Aramis Ramirez – the one that got away who came back again


It is the most tired and overused trope in romantic comedies. Guy meets girl then guy falls in love. Guy and girl have good times. Something happens to rip girl and guy apart. Something else happens yadda yadda yadda, girl and guy reunite in the final act. Sure, the window dressing might be different but the general themes are the same.

For years, the Pittsburgh Pirates found themselves bucking this trend as the ones that got away usually stayed away. Far away from the cesspool that was the Pirates for most of the 20 year streak. The names are numerous – Jason Bay, Jason Schmidt, Brian Giles…we could go on and on. 

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Through the prolonged mass exodus, the one name that fans kept repeating was Aramis Ramirez. To many fans he was ‘The one that got away.” While the names listed above and many others had okay careers after their time in Pittsburgh, it was Ramirez and his steady consistency that truly rubbed it in the nose of fans. With each season of 25 home runs with good RBI totals, fans were reminded of the hell that they were in. Ramirez playing in the division was another heaping dose of salt in the wound.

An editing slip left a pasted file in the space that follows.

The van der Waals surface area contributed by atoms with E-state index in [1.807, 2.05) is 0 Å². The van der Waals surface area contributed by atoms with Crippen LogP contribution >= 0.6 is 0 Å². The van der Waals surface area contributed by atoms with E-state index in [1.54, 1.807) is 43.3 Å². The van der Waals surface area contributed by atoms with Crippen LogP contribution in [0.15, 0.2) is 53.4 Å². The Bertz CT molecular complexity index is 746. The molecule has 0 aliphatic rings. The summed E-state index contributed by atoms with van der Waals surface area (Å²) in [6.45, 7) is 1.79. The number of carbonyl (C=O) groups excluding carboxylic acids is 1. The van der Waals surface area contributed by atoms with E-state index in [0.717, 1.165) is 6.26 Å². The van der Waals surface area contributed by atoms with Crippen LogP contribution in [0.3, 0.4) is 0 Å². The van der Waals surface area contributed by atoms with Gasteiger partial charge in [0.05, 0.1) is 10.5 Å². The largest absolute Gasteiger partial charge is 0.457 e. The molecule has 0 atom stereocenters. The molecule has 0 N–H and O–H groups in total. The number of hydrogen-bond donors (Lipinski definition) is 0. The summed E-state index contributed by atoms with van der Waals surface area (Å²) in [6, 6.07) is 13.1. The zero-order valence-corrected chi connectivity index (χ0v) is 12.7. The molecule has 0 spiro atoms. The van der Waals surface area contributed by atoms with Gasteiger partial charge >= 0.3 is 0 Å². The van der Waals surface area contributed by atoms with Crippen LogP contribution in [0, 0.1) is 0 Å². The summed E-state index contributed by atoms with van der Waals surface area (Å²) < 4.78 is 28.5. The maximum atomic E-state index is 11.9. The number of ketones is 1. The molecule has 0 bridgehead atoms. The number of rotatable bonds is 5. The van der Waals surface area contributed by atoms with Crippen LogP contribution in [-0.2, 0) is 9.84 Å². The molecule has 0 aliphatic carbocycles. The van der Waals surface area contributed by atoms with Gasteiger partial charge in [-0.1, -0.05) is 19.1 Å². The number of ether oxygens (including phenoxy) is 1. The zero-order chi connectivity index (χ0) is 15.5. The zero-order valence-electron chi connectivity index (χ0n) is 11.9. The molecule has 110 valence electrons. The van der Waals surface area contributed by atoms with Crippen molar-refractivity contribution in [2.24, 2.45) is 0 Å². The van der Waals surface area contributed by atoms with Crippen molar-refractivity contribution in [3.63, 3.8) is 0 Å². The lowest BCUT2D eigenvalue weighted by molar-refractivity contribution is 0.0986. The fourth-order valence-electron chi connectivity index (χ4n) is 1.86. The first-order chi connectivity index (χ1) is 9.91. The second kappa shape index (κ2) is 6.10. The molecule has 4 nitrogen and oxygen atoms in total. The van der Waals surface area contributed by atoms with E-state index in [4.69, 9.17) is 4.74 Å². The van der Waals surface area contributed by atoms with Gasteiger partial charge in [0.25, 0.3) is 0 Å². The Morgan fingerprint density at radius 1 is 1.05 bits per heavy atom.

They are called cliches for a reason. And though the example I gave above rarely happens in sports, who better than Ramirez to bring this cliche to life in the twilight of his career?

It gets lost how crazily consistent Ramirez was as a hitter. Look at his career numbers below:

2005 ★27CHC1235064637214030031923560.302.358.568.926
2008 ★30CHC14964555497160441271117494.289.380.518.898
2014 ★36MIL1335314944714123115662175.285.330.427.757
18 Yrs219489868136109823034952438614176331238.283.341.492.833
162 Game Avg.16266460181170372291054791.283.341.492.833

There’s a lot to digest here, but what stands out me is Ramirez’s absurd 15.2% strikeout rate. The guy was never a hard out at any point in his career after becoming an established everyday big league third baseman. In 2012 at the age of 34, Ramirez led the league in doubles with 50 (!) in addition to his 27 homers. He hit less than .250 only twice in his career (again after establishing himself as an everyday hitter), and one of those years was 2015, his age 37 season. The term “professional hitter” gets bandied about in any extended conversation with Ramirez, and it’s a very apt moniker.

The thing to remember here is that there is still some time left for Aramis Ramirez to provide a nice bookend magical moment or two for the team that he broke in with back in the waning days of the last millennium. But even if he doesn’t take another swing for the Pittsburgh Pirates, Ramirez has proven that sometimes, cliches are a good thing.

I always works out in the movies doesn’t it?

Considering the way this magical season has gone…a happy ending isn’t out of the question for either Ramirez or the Pirates

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